Israel rejects revision of peace treaty with Egypt | News | DW | 23.09.2012
  1. Inhalt
  2. Navigation
  3. Weitere Inhalte
  4. Metanavigation
  5. Suche
  6. Choose from 30 Languages


Israel rejects revision of peace treaty with Egypt

Israel's foreign minister has said the Jewish state will not accept any revision of its peace treaty with Egypt. The Islamist government in Cairo has launched an offensive in the Sinai Peninsula to root out militants.

Israeli Foreign Minister Avigdor Lieberman told Israeli public radio on Sunday that "Egypt must fulfill its obligations in Sinai," but firmly rejected the idea of revising the 1979 Camp David peace accords, which limit the number of troops allowed in the peninsula.

"There is not the slightest possibility that Israel will accept the modification of the peace treaty with Egypt," Lieberman said. "We will not accept any modification of the Camp David accords."

On Friday, an Israeli soldier and three Islamist militants were killed in an exchange of fire near the Egyptian border. The militants had snuck across the border from Sinai into Israel and opened fire on troops, according to the Israeli army.

A Sinai-based Islamist militant group named Ansar Bayt al-Maqdes claimed responsibility for Friday's attack, calling it "a disciplinary attack against those who insulted the beloved Prophet (Muhammad)." The group said the operation was in retaliation to the film "Innocence of Muslims," which has sparked deadly protests across the Islamic world.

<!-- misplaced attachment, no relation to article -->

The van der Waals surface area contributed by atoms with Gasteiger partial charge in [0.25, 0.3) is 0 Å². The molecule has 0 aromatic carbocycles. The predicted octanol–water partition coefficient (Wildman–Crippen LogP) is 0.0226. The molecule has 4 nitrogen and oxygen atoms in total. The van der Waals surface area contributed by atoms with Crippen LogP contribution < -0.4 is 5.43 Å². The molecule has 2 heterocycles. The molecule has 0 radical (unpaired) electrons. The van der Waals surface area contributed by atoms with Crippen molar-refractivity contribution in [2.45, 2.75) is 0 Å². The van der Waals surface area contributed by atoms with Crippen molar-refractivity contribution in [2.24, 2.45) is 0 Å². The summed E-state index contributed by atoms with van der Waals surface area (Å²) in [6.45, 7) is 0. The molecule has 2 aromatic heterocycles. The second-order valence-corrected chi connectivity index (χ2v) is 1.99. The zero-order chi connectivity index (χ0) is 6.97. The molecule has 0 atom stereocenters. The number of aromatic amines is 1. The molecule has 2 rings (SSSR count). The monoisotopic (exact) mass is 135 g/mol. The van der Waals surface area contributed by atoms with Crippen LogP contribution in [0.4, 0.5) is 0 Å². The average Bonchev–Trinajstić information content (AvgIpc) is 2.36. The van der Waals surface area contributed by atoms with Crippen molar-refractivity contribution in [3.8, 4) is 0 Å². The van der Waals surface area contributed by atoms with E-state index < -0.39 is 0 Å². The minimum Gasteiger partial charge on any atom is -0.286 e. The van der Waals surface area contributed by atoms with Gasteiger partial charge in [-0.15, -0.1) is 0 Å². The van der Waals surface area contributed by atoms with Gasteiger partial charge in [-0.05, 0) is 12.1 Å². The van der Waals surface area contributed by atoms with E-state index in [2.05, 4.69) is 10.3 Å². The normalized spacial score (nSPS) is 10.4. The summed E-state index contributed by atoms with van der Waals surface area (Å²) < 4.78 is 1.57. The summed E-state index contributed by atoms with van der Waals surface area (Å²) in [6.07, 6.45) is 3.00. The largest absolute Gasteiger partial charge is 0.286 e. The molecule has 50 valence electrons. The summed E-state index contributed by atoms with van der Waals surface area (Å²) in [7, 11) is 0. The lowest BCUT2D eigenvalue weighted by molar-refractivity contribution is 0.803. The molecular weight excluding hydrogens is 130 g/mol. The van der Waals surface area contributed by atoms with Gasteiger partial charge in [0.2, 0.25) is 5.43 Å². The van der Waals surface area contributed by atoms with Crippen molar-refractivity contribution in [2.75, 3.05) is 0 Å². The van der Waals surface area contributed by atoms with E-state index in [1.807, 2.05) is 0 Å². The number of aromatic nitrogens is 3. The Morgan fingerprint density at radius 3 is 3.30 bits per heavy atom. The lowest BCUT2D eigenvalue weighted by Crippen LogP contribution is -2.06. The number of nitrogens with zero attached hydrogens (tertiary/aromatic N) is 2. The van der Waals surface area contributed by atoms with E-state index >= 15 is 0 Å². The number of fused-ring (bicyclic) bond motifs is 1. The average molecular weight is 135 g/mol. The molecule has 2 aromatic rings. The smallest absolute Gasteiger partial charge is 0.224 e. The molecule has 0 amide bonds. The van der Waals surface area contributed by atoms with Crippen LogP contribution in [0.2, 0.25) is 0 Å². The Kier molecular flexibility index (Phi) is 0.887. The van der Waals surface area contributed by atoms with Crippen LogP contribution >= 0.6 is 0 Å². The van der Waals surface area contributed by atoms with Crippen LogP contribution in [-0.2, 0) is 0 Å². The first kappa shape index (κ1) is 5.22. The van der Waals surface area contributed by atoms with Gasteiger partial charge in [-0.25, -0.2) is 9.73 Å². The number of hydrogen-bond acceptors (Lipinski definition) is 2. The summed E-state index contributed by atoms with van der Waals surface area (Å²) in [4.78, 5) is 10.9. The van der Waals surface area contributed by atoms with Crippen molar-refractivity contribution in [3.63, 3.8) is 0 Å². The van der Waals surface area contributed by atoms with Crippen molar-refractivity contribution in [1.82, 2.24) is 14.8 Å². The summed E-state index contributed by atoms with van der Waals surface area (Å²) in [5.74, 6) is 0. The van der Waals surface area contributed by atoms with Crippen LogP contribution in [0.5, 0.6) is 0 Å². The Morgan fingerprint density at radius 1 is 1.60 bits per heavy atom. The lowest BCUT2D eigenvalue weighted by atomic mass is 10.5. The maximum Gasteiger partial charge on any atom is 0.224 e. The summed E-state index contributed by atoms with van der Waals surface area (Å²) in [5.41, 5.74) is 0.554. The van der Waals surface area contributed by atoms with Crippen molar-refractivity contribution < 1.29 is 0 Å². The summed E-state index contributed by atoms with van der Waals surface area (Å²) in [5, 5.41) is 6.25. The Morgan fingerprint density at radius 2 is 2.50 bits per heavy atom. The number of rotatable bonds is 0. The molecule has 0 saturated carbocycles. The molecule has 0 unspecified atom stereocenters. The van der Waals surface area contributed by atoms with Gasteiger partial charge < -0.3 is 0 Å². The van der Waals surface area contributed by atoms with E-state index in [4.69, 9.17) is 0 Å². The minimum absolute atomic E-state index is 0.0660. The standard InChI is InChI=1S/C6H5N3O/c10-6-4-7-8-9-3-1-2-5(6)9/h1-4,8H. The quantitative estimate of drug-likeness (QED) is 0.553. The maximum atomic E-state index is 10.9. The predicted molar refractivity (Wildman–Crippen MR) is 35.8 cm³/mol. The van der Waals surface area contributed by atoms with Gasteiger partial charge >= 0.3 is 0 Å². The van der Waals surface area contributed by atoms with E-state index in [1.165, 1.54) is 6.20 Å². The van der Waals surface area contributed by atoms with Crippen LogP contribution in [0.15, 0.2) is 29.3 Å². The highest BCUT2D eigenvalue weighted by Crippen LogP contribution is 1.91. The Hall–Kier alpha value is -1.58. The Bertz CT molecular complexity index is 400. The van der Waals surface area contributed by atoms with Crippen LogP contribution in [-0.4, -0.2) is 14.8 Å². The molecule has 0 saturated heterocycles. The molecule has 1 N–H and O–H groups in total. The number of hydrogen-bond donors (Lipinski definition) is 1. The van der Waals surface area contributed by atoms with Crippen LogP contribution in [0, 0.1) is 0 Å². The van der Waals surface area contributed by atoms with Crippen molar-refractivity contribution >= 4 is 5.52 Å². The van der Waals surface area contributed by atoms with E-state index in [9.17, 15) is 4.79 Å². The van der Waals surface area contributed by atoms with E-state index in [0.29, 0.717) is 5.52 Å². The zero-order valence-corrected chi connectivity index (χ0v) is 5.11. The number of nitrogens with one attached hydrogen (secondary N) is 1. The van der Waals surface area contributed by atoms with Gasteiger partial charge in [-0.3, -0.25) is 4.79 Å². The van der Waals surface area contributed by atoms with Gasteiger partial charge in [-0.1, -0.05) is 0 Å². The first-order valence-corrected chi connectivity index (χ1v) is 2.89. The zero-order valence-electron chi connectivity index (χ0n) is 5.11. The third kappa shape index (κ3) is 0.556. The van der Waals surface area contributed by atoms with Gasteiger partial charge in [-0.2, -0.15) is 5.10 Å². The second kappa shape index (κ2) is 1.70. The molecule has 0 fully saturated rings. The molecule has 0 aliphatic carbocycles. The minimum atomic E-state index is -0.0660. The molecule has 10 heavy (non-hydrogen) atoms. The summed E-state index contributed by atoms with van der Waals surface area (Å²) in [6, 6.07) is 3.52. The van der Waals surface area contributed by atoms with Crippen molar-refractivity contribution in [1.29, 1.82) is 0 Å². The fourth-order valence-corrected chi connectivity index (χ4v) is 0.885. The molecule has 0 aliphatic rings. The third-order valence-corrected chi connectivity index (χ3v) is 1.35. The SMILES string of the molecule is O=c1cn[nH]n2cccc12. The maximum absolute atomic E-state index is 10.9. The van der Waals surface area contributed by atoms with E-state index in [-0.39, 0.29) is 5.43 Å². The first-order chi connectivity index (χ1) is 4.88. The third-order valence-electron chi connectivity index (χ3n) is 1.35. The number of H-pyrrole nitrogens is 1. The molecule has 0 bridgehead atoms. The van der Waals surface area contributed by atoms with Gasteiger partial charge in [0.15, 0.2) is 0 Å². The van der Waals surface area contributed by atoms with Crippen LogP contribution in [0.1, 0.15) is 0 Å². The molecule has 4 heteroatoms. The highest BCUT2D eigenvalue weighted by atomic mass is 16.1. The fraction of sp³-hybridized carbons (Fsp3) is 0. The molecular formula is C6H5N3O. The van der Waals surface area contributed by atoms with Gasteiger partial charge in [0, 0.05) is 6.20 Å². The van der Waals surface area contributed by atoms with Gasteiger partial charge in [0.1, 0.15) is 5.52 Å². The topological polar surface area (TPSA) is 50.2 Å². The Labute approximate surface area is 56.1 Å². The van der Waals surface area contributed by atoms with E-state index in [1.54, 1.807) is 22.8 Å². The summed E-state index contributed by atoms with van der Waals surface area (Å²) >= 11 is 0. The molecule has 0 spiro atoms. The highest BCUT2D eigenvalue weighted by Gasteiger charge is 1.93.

'Operation Eagle'

The clash was the latest cross-border incident amid simmering military tensions in the Sinai Peninsula. Egypt has launched a major military offensive in the region in order to root out Islamist militants, who killed 16 members of the Egyptian security forces on August 5 and breached the Israeli border.

Israel has offered tacit support for the Egyptian offensive, called Operation Eagle, while demanding that Cairo remove its troops from Sinai as soon as the region has been stabilized. Militants and traffickers use Sinai as a staging ground to launch attacks against the Jewish state and smuggle goods into the Gaza Strip, which has been blockaded by Israel since 2006.

Peace treaty at stake

Egyptian President Anwar el Sadat and Israeli Prime Minister Menachem Begin shake hands on September 17, 1978 in Camp David, Maryland in the presence of US President Jimmy Carter.

Former Egyptian president Anwar el Sadat (right) und and Israel prime minister Menachem Begin made peace in 1979.

Under the 1979 Camp David accords, Israel returned Sinai to Egypt in exchange for a normalization of diplomatic relations with restrictions placed on the number of troops that could be stationed in the peninsula. Israel had captured Sinai from Egypt during the 1973 Arab-Israeli war.

But there is concern in Israel that Egypt, now led by the Islamist Muslim Brotherhood, could use the military offensive to create a fait accompli in Sinai that would force a revision to the terms of the peace treaty.

While the Muslim Brotherhood is more critical of Israel and supportive of the Palestinians than the former US-backed strongman Hosni Mubarak, current Egyptian President Mohammed Morsi has promised to uphold Cairo's international obligations.

slk/mz (AP, AFP)